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Re: using the interfaces in ctype.h

On 21-Apr-08, at 5:56 AM, Alan Barrett wrote:

On Sun, 20 Apr 2008, Greg A. Woods; Planix, Inc. wrote:
Indeed!  Some implementations were so lame they didn't include the
mask in the implementation of the macro!

If the implementation masked the value before using it, then it would be
unable to distinguish EOF from UCHAR_MAX (typically '\377').

Indeed, however the current implementation doesn't even try to "detect" or "distinguish" EOF, and indeed passing EOF without casting it properly and/or masking will result in an out-of-bounds array access in the current implementation.

the onus falls on the caller to ensure that they don't pass invalid
values; otherwise the implementation is allowed to do anything at all.

I certainly agree as a matter of principle and for the most minimal correctness.

However I would hope that it is in the best interests of NetBSD to provide a _safe_ implementation, not just a minimally correct one. I'm not sure what the implications of an out-of-bounds array access are in most of these cases, though apparently it can sometimes cause at least an unexpected abort, and in general I would call that "unsafe".

Simple testing (example code upon request) shows that proper masking (or proper casting) of the macro parameter within its use as an array index will prevent any out-of-bounds access.

Meanwhile the compile-time warnings introduced by the current "do nothing special" implementation are useless (i.e. not triggered) whenever the parameter is a signed integer (even "signed char") which could have the value "-1" and thus trigger an out-of-bounds array access.

Oh oh, oops, the NetBSD implementations don't seem to include the mask
either!  I didn't realized that!  So sad.  (Which may even mean they
violate the standards implication that they be able to safely accept
the value of EOF.

Huh?  The NETBSD implementations accept EOF.

Ok, yes, but only with "undefined" behaviour.

Since masking inside the
implementation would violate the requirement to distinguish EOF from
UCHAR_MAX, it's good that NetBSD doesn't do that.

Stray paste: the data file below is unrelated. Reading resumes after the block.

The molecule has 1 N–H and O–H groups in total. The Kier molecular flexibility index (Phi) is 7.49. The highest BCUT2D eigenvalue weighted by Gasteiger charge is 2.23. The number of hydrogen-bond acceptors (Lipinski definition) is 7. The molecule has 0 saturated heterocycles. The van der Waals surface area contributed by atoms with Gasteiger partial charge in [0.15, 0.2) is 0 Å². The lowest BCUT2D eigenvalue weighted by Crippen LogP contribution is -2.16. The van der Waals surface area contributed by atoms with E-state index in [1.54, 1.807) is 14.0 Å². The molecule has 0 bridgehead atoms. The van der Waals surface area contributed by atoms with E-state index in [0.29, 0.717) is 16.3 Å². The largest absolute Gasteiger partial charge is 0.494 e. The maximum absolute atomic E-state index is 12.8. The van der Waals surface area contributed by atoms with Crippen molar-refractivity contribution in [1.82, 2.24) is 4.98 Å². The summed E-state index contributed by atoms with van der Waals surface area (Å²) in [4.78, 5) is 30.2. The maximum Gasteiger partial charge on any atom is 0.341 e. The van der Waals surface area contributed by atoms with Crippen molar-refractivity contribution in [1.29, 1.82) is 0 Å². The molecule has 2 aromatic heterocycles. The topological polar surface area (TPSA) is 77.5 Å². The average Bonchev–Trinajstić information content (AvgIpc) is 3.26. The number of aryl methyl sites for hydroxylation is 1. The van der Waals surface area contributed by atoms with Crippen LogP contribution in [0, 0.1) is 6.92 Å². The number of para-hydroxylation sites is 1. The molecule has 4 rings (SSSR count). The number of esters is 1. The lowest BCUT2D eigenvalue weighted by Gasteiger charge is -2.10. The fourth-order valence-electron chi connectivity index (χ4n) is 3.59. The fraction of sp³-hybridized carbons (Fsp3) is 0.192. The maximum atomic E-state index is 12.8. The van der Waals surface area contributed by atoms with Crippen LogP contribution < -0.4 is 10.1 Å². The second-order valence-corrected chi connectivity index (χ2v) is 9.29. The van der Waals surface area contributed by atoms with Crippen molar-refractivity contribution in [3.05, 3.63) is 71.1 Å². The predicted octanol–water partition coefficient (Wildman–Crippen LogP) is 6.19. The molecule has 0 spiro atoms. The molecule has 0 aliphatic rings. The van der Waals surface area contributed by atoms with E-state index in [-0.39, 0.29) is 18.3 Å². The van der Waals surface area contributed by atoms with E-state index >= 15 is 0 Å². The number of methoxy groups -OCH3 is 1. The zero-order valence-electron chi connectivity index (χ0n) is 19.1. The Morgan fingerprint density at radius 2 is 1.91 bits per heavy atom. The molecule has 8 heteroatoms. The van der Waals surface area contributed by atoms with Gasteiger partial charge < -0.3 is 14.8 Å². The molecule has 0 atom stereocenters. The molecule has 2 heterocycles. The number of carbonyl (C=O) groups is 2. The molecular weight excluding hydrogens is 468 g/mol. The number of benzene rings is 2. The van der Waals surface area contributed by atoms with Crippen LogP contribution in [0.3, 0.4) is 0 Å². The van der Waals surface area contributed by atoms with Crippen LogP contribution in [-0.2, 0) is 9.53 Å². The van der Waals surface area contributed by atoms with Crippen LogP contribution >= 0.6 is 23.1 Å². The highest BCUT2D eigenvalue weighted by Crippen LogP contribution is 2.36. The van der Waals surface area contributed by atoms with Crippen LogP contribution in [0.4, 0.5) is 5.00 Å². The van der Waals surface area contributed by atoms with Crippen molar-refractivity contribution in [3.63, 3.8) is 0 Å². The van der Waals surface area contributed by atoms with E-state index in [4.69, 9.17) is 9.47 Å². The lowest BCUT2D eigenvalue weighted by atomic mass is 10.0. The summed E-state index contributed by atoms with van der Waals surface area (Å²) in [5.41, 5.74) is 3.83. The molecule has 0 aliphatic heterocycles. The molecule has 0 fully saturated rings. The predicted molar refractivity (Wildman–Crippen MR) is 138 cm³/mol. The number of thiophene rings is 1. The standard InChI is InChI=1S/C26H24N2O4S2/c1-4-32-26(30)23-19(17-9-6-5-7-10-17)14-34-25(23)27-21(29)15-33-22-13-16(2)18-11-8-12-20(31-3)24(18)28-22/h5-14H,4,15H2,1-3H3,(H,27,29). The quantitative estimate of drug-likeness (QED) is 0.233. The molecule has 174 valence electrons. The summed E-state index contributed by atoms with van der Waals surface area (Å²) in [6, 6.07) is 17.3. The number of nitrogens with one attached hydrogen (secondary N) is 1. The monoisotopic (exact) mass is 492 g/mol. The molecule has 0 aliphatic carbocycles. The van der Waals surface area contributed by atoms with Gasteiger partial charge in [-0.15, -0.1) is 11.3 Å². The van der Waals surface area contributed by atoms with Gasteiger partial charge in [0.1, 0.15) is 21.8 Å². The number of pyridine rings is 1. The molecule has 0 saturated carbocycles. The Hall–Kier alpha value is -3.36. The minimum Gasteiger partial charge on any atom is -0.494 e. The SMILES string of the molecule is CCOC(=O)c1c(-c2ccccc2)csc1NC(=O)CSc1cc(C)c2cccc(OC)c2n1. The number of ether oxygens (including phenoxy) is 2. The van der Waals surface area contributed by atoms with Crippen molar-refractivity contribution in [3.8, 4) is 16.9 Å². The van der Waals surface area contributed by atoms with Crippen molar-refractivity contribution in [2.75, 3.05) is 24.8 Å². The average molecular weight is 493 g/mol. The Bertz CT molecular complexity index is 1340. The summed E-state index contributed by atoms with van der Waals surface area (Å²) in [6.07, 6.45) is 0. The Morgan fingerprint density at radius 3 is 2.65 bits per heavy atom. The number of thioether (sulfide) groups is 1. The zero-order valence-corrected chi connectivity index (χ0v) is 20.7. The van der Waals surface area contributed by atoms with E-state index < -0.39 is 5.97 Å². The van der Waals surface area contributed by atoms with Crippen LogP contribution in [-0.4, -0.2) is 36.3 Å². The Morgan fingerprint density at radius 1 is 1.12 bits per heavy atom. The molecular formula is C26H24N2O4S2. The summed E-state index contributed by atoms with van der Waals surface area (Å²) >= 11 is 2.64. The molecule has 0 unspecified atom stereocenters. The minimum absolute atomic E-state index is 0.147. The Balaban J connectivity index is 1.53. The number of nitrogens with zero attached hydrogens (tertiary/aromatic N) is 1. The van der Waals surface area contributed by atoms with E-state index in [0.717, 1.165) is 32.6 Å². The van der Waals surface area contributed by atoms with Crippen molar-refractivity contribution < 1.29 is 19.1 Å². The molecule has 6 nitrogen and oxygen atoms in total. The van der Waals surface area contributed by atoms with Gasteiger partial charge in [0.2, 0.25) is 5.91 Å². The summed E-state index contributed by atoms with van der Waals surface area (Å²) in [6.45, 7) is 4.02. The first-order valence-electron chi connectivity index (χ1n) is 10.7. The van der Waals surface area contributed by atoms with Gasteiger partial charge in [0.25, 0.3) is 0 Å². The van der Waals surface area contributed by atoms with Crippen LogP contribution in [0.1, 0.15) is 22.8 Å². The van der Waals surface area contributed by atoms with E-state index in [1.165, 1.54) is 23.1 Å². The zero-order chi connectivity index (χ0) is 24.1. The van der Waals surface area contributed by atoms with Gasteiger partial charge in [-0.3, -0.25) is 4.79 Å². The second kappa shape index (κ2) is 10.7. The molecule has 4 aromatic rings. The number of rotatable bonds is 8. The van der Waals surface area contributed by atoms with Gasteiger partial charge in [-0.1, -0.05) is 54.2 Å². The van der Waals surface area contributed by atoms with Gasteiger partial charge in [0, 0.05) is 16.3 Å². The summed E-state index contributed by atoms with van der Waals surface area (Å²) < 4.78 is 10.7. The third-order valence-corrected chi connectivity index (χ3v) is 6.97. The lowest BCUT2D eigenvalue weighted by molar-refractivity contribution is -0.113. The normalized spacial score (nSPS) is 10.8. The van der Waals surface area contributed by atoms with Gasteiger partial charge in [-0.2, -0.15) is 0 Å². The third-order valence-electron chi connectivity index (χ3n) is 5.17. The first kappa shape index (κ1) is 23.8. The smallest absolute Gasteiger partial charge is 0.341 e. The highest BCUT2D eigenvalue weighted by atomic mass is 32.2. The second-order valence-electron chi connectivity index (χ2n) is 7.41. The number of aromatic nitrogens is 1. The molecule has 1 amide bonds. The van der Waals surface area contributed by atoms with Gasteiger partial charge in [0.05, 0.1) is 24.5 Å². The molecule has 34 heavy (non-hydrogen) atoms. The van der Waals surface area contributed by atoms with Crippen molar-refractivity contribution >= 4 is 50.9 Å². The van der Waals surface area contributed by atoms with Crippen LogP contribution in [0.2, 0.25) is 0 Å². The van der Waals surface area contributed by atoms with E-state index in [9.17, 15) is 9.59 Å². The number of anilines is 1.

Huh?  That makes no sense whatsoever.

What do you think the current NetBSD implementation does when given EOF anyway? How about when it's given a signed integer variable that has been assigned the value of EOF? How about any other negative number which some user might have thought to be a useful way of extending the error reporting possible in such a situation?

FreeBSD, OpenBSD, and Darwin all seem to have much better
implementations, though they are all using proper (inline) functions
which makes it easier in some ways to do it right.)

I am mildly curious.  In what way are they "better"?

Well they can't as easily be responsible for causing a program to crash, for example.

With GCC on any NetBSD architecture there are only two correct ways to access an array of fewer than UINT_MAX bytes (eg. one of UCHAR_MAX bytes) using a macro:

        int ctype[UCHAR_MAX] = { 0 };

        #define _ctype(i)       ctype[((i) & 0xFF)]

        #define _ctype(i)       ctype[(unsigned char) i]

I recommend the following slightly more portable technique for ctype.h:

        #define _CTYPE_MASK     ~(UINT_MAX << CHAR_BIT)

        #define isdigit(c)      ((int)(_ctype_ + 1)[((c) & _CTYPE_MASK)] & _N))

The only problem here is the slightly confusing warning (if warnings are enabled) (though not much more confusing than the current one given for parameters of type "char") when a negative integer constant (such as EOF) is explicitly passed to one of these macros.

On the other hand there may be some merit in adopting the OpenBSD or FreeBSD implementations, though I don't yet understand their implications in face of the NetBSD way of doing wchar_t et al.

                                        Greg A. Woods; Planix, Inc.

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